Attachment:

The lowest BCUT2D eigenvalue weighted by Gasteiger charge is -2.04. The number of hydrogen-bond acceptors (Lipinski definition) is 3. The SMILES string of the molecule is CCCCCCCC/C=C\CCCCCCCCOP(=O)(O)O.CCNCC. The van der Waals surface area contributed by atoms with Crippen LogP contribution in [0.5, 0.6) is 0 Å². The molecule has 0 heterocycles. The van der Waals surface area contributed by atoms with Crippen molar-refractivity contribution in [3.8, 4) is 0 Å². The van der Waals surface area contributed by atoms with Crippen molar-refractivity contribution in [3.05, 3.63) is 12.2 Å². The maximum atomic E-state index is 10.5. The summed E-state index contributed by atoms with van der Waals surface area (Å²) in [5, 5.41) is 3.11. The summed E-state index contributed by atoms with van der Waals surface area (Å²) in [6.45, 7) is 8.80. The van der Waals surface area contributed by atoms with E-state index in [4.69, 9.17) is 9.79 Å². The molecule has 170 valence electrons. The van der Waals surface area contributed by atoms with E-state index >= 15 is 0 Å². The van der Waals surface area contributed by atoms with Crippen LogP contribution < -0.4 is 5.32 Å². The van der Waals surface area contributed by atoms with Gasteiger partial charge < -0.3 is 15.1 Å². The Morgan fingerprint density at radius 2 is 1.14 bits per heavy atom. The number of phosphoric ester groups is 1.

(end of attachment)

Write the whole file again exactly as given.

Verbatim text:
The lowest BCUT2D eigenvalue weighted by Gasteiger charge is -2.04. The number of hydrogen-bond acceptors (Lipinski definition) is 3. The SMILES string of the molecule is CCCCCCCC/C=C\CCCCCCCCOP(=O)(O)O.CCNCC. The van der Waals surface area contributed by atoms with Crippen LogP contribution in [0.5, 0.6) is 0 Å². The molecule has 0 heterocycles. The van der Waals surface area contributed by atoms with Crippen molar-refractivity contribution in [3.8, 4) is 0 Å². The van der Waals surface area contributed by atoms with Crippen molar-refractivity contribution in [3.05, 3.63) is 12.2 Å². The maximum atomic E-state index is 10.5. The summed E-state index contributed by atoms with van der Waals surface area (Å²) in [5, 5.41) is 3.11. The summed E-state index contributed by atoms with van der Waals surface area (Å²) in [6.45, 7) is 8.80. The van der Waals surface area contributed by atoms with E-state index in [4.69, 9.17) is 9.79 Å². The molecule has 170 valence electrons. The van der Waals surface area contributed by atoms with E-state index >= 15 is 0 Å². The van der Waals surface area contributed by atoms with Crippen LogP contribution < -0.4 is 5.32 Å². The van der Waals surface area contributed by atoms with Gasteiger partial charge < -0.3 is 15.1 Å². The Morgan fingerprint density at radius 2 is 1.14 bits per heavy atom. The number of phosphoric ester groups is 1.